Although populism is the product of its system, the bourgeoisie can neither produce this phenomenon at will, nor make it disappear at will. But it can manipulate it to its own ends, and encourage or discourage its development to a greater or lesser degree. In general it does both. But this is also not easy to dominate. Even in the context of totalitarian state capitalism it is difficult for the ruling class to achieve and maintain a coherence in such a situation. Populism itself is deeply rooted in the contradictions of capitalism. The reception of refugees today, for instance, lies in the objective interest of important sectors of German capitalism. The economic advantages are even more apparent than the imperialist ones. This is why the leaders of industry and the business world are the most enthusiastic supporters of the “welcoming culture” at the moment. They reckon that Germany would need an influx of about one million each year in the coming period in view of the predicted shortage of qualified labour and above all the demographic crisis caused by the country’s persistently low birth rate. Moreover, refugees from wars and other catastrophes often prove to be particularly diligent and disciplined workers, ready not only to work for low wages, but also to take initiative and risks. Moreover, the integration of newcomers from “outside”, and the cultural openness this requires, is itself a productive force (and a potential strength for the proletariat too, of course). An eventual success of Germany at this level could give it an additional advantage over its European competitors.

However, exclusion is, at the same time, the other side of the coin of Merkel’s inclusion policy. The immigration needed today is no longer the unqualified labour of the Gastarbeiter generations, now that the unskilled jobs have been concentrated in the periphery of capitalism. The new migrants should bring high qualifications with them, or at least the willingness to acquire them. The present situation requires a much more organised and ruthless selection than in the past. Because of these contradictory needs of inclusion and exclusion, the bourgeoisie encourages openness and xenophobia at the same time. It responds today to this need with a division of labour between left and right, including within Merkel’s Christian Democratic Party and her coalition government with the SPD. But behind the present dissonance between the different political groupings about the refugee question, there is not only division of labour, but also different concerns and interests. The bourgeoisie is not a homogeneous block. Whereas those parts of the ruling class and the state apparatus closer to the economy push for integration, the whole security apparatus is horrified by Merkel’s opening of the frontiers in summer 2015, and by the numbers coming ever since, because of the loss of control over who enters the state territory which this had temporarily led to. Moreover, within the repressive and legal apparatus there are inevitably those who sympathise with and protect the extreme right out of a shared obsession with law and order, nationalism etc.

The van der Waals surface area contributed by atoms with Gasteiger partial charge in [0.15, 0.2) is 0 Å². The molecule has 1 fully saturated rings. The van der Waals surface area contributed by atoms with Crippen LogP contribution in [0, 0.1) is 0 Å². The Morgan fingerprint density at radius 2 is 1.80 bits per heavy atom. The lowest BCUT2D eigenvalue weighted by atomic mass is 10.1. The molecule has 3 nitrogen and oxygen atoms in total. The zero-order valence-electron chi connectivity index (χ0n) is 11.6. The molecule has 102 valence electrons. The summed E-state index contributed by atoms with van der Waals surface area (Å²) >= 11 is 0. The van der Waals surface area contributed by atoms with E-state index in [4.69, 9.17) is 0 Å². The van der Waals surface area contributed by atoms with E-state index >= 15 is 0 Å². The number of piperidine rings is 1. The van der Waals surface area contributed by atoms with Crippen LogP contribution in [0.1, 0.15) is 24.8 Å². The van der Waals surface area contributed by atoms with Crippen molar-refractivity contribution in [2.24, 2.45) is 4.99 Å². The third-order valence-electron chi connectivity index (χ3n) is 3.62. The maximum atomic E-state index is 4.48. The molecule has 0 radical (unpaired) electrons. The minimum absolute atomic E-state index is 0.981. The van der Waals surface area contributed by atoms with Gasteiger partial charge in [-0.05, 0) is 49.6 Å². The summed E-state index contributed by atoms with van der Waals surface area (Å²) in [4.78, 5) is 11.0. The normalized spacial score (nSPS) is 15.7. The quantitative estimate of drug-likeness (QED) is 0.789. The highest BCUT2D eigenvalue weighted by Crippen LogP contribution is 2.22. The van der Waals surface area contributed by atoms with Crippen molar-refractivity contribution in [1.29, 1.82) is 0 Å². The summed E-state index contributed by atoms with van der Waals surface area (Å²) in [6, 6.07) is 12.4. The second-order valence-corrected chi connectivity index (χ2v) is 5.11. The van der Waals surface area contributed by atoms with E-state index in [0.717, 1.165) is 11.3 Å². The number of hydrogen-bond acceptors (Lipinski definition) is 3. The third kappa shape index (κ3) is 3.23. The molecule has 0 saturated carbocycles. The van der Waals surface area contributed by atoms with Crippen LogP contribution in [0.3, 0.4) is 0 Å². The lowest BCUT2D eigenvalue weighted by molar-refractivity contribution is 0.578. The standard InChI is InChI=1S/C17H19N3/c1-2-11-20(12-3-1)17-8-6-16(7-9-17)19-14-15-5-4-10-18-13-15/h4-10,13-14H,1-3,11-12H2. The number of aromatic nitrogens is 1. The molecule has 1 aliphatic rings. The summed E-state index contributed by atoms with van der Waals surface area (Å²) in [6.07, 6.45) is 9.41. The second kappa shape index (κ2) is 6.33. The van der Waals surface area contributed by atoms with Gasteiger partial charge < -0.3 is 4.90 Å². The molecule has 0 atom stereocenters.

As for the political caste itself, there are not only those who (depending on the mood in their constituency) flirt with populism out of opportunism. There are also many who share its mentality. To all of this we can add the contradictions of nationalism itself. Like all modern bourgeois states, Germany was founded on the basis of myths about shared history, culture and even blood. Against this background, even the most powerful bourgeoisie cannot invent and re-invent at will different definitions of the nation to suit its changing interests. Nor would it necessarily have an objective interest in doing so, since the old nationalist myths are still essential, and a powerful lever of “divide and rule” towards the inside, and of mobilising support for imperialist aggression towards the outside. Thus, it is still not self-evident today that you can have something like a black or a Muslim “German”.

The German ruling class faced with the “refugee crisis”

In the context of decomposition and economic crisis, the principle motor of populism in Europe in recent decades has been the problem of immigration. Today this problem has been sharpened by the biggest exodus since World War II. Why is this influx apparently much more of a political problem in Europe than in countries like Turkey, Jordan or even the Lebanon, which receive much bigger contingents? In the older capitalist countries, the pre-capitalist customs of hospitality, and the subsistence economic and social structures which go with them, have withered much more radically. There is also the fact that these migrants come from a different culture. This is of course not a problem in itself, on the contrary. But modern capitalism makes it a problem. In Western Europe in particular, the welfare state is the main organiser of social aid and cohesion. It is this state which is supposed to accommodate the refugees. This already places them in competition with the “indigenous” poor over jobs, housing and benefits.